Support Samsung laptops have features such as one-touch hot-spot access, companion Samsung apps that go along with smartphone counterparts, and support for Samsung Flow, which further connects your phone and PC.

Samsung just unveiled the Galaxy Book4 earlier this month, so you can expect another great Windows laptop that pairs well with Samsung smartphones.

Samsung chooses Google over Bing

Using the Google Circle to Search feature on a Samsung Galaxy S24 Ultra

Circle to Search lets you draw around content on your screen to start a Google Search. (Image credit: Nicholas Sutrich / Android Central)

Despite a growing partnership between Samsung and Microsoft, the former chose to go with Google rather than Bing for its new smartphone feature. The Galaxy S24 smartphones are the first devices to have Circle to Search, a new feature from Samsung that makes it easy to start an internet search for what's on your screen. Long pressing the home button of a Galaxy S24 will bring up the option to circle or highlight content on the screen for a Google search.

Samsung choosing to go with Google over Bing is interesting. Microsoft and Samsung have an extensive partnership that arguably makes flagship Galaxy devices the best smartphones for those in the Microsoft ecosystem. Samsung makes several Windows laptops as well, including the newly announced Galaxy Book4. But when it comes to search, Google sits on top, even when a company has partnered with Microsoft for years.

The Galaxy S24 announcement didn't specify if the choice to have Google power Circle to Search was financially driven or just because Samsung's leadership believes Google delivers a better search experience. In either event, Microsoft did not get Bing up front and center of the feature.

Samsung Galaxy S24 specs

The all-new Samsung Galaxy S24 smartphones. (Image credit: Samsung)

Samsung focused heavily on AI during its presentation of the Galaxy S24 smartphones, but the hardware specs are impressive. Arguably the most impressive feature is the Galaxy S24 Ultra's 200MP main camera that merges 16 pixels into a larger one to improve low-light photography. The Galaxy S24 and Galaxy S24 Plus have the same camera specs as their predecessors.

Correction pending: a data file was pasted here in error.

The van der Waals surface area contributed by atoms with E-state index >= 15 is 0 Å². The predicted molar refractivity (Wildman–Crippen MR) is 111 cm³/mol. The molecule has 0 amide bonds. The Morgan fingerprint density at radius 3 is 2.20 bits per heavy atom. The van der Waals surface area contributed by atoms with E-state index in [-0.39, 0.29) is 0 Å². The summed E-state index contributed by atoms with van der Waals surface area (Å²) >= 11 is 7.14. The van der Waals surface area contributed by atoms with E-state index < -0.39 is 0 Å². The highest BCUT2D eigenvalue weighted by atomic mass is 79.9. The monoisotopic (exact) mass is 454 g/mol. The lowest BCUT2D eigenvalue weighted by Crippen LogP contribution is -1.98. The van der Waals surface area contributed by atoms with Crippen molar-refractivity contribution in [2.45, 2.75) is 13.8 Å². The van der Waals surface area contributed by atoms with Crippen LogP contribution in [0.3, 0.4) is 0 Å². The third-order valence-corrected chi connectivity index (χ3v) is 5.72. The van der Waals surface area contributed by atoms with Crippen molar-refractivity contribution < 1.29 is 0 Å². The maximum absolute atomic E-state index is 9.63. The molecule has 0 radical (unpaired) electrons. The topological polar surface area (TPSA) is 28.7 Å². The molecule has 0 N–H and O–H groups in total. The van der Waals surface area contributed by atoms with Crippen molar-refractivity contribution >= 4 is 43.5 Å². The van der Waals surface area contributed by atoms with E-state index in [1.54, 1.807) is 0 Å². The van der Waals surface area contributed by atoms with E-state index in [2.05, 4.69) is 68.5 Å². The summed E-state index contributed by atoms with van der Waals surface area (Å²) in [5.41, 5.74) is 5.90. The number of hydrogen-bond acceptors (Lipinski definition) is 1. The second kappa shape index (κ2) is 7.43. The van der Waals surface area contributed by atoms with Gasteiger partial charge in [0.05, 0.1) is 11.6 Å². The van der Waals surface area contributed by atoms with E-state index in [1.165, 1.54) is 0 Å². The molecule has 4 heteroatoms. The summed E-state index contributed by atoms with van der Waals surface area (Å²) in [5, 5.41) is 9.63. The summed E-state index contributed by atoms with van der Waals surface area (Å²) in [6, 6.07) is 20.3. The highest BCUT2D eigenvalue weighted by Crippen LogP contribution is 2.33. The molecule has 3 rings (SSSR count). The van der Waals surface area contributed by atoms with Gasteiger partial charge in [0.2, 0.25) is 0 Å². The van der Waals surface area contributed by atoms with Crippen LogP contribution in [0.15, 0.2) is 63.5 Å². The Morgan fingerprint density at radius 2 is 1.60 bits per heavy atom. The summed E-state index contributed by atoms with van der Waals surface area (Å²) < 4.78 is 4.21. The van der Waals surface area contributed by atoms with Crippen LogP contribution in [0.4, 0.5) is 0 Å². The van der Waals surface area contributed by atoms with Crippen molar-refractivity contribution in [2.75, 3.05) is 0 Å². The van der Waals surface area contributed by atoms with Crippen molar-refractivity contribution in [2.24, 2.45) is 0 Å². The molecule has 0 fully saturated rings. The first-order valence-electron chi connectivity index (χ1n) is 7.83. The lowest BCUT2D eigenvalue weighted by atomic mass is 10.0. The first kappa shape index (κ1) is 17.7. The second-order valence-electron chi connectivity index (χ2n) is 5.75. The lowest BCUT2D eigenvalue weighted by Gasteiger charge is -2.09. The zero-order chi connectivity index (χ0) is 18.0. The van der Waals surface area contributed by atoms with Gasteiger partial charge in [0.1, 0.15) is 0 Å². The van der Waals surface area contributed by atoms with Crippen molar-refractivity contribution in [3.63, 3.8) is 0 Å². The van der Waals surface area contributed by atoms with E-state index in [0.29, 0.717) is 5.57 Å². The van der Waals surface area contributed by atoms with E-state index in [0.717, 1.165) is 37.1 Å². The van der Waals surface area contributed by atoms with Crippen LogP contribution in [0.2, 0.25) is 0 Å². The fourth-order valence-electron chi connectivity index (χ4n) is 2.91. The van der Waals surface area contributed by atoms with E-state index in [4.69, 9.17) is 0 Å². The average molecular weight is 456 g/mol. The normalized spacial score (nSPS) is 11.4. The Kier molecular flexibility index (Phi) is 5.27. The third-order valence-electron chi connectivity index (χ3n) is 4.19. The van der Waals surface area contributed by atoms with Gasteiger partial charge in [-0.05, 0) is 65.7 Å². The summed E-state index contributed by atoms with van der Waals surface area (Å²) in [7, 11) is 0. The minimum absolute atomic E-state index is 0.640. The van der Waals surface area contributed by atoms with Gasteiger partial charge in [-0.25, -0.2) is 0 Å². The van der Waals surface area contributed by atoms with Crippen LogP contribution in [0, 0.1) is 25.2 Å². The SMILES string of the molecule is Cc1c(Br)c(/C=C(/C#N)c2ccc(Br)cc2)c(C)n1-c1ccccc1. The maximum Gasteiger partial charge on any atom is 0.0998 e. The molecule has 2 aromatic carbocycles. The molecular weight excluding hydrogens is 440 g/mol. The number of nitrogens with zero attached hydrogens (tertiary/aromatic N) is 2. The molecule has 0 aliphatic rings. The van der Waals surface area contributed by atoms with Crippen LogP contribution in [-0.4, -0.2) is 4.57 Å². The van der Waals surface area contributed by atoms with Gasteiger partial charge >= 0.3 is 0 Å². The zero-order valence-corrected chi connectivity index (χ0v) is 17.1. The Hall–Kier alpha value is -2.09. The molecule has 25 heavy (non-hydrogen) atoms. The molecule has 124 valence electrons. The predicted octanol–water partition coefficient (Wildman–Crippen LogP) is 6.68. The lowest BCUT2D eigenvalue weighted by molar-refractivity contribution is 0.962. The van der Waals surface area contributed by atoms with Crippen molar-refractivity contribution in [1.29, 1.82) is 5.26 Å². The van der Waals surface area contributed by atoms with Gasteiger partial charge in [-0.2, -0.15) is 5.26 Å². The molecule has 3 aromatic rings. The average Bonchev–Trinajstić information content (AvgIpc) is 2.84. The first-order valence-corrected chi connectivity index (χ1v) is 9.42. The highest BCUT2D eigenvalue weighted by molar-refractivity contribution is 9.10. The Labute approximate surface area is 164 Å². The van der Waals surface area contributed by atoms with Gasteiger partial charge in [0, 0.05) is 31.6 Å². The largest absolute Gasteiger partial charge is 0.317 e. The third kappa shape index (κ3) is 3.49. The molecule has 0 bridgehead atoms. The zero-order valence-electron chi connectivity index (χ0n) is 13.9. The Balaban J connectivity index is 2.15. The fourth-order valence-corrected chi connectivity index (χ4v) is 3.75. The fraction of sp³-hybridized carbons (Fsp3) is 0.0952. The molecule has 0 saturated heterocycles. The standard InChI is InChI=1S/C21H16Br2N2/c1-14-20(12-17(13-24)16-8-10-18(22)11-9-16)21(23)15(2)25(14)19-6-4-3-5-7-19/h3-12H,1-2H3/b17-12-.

This year's new Galaxy flagships are largely iterative updates on the hardware side of things, but the overall specs of the devices remain competitive with top-tier flagships from competitors.

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CategorySamsung Galaxy S24Samsung Galaxy S24 PlusSamsung Galaxy S24 Ultra
Display6.2-inch FHD+, Dynamic AMOLED 2x, 120Hz6.7-inch QHD+, Dynamic AMOLED 2x, 120Hz6.8-inch QHD+, Dynamic AMOLED 2x, 120Hz
Operating SystemOne UI 6.1 (Android 14)One UI 6.1 (Android 14)One UI 6.1 (Android 14)
Dimensions & Weight5.79 x 2.78 x 0.30 in, 5.93oz6.24 x 3.00 x 0.30 in, 6.95oz6.40 x 3.11 x 0.34 in, 8.22oz
ProcessorSnapdragon 8 Gen 3 for GalaxySnapdragon 8 Gen 3 for GalaxySnapdragon 8 Gen 3 for Galaxy
Camera 150MP (wide), OIS, f/1.850MP (wide), OIS, f/1.8200MP (wide), OIS, f/1.7
Camera 212MP (ultrawide), f/2.2, FOV 120˚12MP (ultrawide), f/2.2, FOV 120˚12MP, ultra-wide, f/2.2
Camera 310MP telephoto, 3x Optical Zoom, f/2.410MP telephoto, 3x Optical Zoom, f/2.450MP telephoto (periscope), OIS, f/3.4, 5x Optical Zoom
Camera 4Row 7 - Cell 1 Row 7 - Cell 2 10MP telephoto, OIS, f/2.4, 3x Optical Zoom
Front Camera12MP, f/2.212MP, f/2.212MP, f/2.2
Memory & Storage8 + 256GB; 8 + 128GB12 + 512GB; 12 + 256GB12GB + 1TB; 12 + 512GB; 12 + 256GB
Battery4,000 mAh4,900 mAh5,000mAh
Charging25W wired, Fast Wireless Charging 2.0, Wireless PowerShare45W wired, Fast Wireless Charging 2.0, Wireless PowerShare45W wired, Fast Wireless Charging 2.0, Wireless PowerShare
Network and Connectivity5G, LTE, Wi-Fi 6E, Wi-Fi Direct, Bluetooth 5.35G, LTE, Wi-Fi 6E, Wi-Fi Direct, Bluetooth 5.35G, LTE, Wi-Fi 7, Wi-Fi Direct, Bluetooth 5.3
Water ResistanceIP68IP68IP68

No surprise from Samsung

Some may be surprised that Samsung chose to go with Google for its Circle to Search feature rather than Bing. When I first saw the news, I was a tad surprised. But after writing about it and running through all the effort Samsung has done to create an ecosystem, it makes sense to go with Google.

Samsung wants to provide the best experience it can for its users. Windows PCs are ubiquitous, so it makes sense to partner up with Microsoft when it comes to connecting a Samsung smartphone to a computer. Samsung also makes its own laptops, which are another key form factor in the Samsung ecosystem.

But Bing is a far cry from Windows when it comes to user base. If Circle to Search opened up Bing by default, I bet many would complain or never use the feature again. The Bing brand is not strong. Heck, even Microsoft is moving away from the Bing brand when it comes to AI. Why would Samsung attach an AI feature to Bing when Microsoft has shifted away from Bing branding?

Sean Endicott
News Writer and apps editor

Sean Endicott brings nearly a decade of experience covering Microsoft and Windows news to Windows Central. He joined our team in 2017 as an app reviewer and now heads up our day-to-day news coverage. If you have a news tip or an app to review, hit him up at